ATLANTA (AP) — Andrew Young’s first thought when he heard the Voting Rights Act had been signed into law was not celebratory. It was strategic.
“Where are we going to get the money to get the country mobilized to register these voters?” he recalled thinking at that momentous time nearly 60 years ago.
Now 91, Young is one of the last surviving members of Martin Luther King Jr.’s inner circle. The two were together from their first meeting in 1957 at a fraternity symposium at Talladega College until King was assassinated in Memphis, Tennessee, in 1968.
But while King and fellow close adviser Ralph Abernathy were at the U.S. Capitol for the 1965 signing, Young was not.
“That wasn’t my part of the movement,” he said. “I was maybe a field general.”
Young would go on to become mayor of Atlanta, a congressman and U.S. ambassador to the United Nations. He was interviewed by The Associated Press as part of a series on the 1965 Voting Rights Act. Ten years ago this month, the Supreme Court threw out what many consider the heart of that landmark law — the ability of the Justice Department to enforce it in states and counties with a history of voter suppression.
On Thursday, the court reinforced a different part of the law that protects the voting rights of minorities. In a 5-4 decision, it upheld a challenge to an Alabama redistricting map that plaintiffs had argued diluted the influence of Black voters.
The journey to the Voting Rights Act was an arduous one, Young recalled. In December 1964, Young and King headed to Washington to meet with President Lyndon Johnson after King had just accepted the Nobel Peace Prize. Young recalled they had to wait several hours as the president met with his advisers about what Young believes was the growing conflict in Vietnam.
When they did get in, they were met by a president who appeared weary and stressed.
“He told Dr. King, ‘I know you need voting rights. I wish I could do it, but I just don’t have the power,’” Young recalled. “Every argument Dr. King gave, President Johnson’s answer was, ‘I agree with you, but I just don’t have the power.’“
Outside the White House, Young told King the president was right and suggested this was a time to take a break from the movement he’d been leading for years. He had been jailed multiple times, stabbed, almost fatally, and his home bombed.
King kept pushing and Young responded, “You’re broke, you’re poor, you don’t have a gun or a bank account, nothing that sounds like power in this country.’ He ignored me and kept saying, ‘We’ve got to get the president some power.’”
Two days later, they received a call from Amelia Boynton Robinson, an activist in Alabama who suggested the men start a voter registration push in Selma.
That effort began in January and expanded into surrounding areas, including Perry County and Marion, the county seat. The Southern Christian Leadership Conference sent James Orange, who worked with local activists and helped organize sit-downs and student boycotts.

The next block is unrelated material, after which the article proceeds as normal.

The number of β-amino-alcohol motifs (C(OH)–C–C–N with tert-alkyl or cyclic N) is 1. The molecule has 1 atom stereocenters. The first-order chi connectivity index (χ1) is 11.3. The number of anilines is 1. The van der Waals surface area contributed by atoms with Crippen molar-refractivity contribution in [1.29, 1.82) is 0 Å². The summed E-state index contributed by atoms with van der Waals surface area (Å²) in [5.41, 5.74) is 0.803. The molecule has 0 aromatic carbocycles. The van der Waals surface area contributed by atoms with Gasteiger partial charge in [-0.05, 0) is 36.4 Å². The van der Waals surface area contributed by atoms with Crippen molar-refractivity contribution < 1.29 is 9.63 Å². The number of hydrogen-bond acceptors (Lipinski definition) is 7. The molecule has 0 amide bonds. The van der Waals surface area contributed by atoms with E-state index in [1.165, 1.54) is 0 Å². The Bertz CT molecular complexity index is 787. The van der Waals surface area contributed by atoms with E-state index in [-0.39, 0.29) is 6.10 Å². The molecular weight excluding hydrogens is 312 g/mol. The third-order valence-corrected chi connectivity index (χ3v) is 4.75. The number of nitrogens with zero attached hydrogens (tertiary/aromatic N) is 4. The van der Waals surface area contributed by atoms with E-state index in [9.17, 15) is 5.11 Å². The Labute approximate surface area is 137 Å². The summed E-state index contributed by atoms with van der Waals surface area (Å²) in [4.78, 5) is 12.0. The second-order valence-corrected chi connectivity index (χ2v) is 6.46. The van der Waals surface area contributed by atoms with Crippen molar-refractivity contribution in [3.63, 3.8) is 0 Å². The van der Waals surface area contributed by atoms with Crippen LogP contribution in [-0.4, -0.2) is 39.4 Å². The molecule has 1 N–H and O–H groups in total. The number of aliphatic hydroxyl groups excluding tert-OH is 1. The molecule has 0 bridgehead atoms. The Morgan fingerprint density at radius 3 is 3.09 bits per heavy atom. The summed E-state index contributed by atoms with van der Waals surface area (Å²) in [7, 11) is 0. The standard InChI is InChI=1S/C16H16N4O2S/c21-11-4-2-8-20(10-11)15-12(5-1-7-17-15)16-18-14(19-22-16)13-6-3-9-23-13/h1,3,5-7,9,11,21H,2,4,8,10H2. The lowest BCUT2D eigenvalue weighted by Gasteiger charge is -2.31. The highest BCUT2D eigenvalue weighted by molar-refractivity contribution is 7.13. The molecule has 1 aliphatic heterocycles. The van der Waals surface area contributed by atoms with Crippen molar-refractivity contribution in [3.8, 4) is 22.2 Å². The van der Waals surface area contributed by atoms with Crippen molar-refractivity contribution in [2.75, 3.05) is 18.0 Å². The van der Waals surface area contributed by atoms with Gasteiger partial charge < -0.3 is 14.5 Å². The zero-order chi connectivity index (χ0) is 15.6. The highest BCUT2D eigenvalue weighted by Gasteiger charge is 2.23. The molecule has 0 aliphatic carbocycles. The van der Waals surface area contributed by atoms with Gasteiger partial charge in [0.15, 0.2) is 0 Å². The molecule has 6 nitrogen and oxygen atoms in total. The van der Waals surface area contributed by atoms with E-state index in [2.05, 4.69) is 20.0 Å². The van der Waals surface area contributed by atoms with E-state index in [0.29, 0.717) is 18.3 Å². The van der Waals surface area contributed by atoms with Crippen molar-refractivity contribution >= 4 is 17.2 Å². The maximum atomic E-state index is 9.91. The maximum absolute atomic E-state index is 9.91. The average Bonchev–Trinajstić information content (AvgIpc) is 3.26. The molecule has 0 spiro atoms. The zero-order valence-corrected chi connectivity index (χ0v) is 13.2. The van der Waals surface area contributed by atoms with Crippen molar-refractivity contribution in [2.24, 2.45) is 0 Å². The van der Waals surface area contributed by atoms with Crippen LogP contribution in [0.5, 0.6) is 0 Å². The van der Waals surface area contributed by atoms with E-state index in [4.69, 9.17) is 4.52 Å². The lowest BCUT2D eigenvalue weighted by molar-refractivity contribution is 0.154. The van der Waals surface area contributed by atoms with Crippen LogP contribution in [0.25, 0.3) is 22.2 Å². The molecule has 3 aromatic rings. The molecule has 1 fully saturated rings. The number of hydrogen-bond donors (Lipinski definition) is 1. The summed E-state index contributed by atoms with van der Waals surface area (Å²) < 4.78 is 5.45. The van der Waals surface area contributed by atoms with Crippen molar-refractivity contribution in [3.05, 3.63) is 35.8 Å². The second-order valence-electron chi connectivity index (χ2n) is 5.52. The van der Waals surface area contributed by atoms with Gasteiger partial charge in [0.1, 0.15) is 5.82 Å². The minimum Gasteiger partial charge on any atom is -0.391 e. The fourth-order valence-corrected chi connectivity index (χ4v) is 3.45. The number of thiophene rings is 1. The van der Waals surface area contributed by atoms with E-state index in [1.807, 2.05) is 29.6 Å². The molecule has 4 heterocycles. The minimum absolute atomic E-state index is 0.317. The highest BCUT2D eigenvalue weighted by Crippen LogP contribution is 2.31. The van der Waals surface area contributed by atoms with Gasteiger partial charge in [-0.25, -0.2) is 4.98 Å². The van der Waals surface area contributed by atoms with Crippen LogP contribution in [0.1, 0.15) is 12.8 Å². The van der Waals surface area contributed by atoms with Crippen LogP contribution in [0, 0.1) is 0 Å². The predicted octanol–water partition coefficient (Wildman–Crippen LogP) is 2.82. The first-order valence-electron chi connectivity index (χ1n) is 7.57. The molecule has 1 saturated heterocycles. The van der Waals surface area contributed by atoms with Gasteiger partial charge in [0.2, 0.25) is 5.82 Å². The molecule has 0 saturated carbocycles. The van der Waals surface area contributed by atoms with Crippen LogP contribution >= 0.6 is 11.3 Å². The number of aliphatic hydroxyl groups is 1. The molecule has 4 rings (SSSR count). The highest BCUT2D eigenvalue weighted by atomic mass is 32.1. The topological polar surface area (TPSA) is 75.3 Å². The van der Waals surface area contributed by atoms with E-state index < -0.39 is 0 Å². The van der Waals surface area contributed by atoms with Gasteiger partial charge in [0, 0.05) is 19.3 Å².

Orange was arrested in mid-February, ostensibly because one protest included students skipping school. Rumors circulated that he was going to be lynched.
Police violently disrupted the protest of his arrest, and a Black military veteran and church deacon, Jimmie Lee Jackson, was shot by a state trooper while trying to protect his grandfather and died days later.
Young, King, Abernathy and other civil rights leaders came to the funeral and planned to stage a march from Selma to the state capital, Montgomery. March 7 was chosen as the date, but the planners hadn’t taken into account that it happened to be the first Sunday of the month, a sacrosanct day for Black pastors, Young said.
King was preaching that day at his church, Ebenezer Baptist in Atlanta, but Young was among several hundred people gathered for the march. In a phone call to King, he described what he saw as the demonstrators approached the Edmund Pettus Bridge in Selma. King told him to let the people march.
“I had been on the other side of the bridge, and I saw the police and there were maybe 100 of them, and there were police on horseback,” Young said. “And I made the calculation that they were just going to turn us back or they would round up a few of the leaders and send everybody else back.”
That’s not how it played out.
“It wasn’t 10 seconds between the time they told them to turn around and when they started throwing tear gas bombs and charging with billy clubs,” he said. “It was a panic, and they were beating up people.”
The images galvanized people across the country, and within days Johnson called the nation to action during a speech in which he echoed the phrase that symbolized the movement: “We shall overcome.” By the end of that summer, Johnson would be signing the Voting Rights Act.
Young said voting rights have always been the vehicle for equality, and notes that progress has never happened in a straight line.
“Every time there seems to be a rise in confidence and equality and things seem to be going better, there’s some backlash that comes and sets it back,” he said.
The Associated Press coverage of race and voting receives support from the Jonathan Logan Family Foundation. See more about AP’s democracy initiative here. The AP is solely responsible for all content.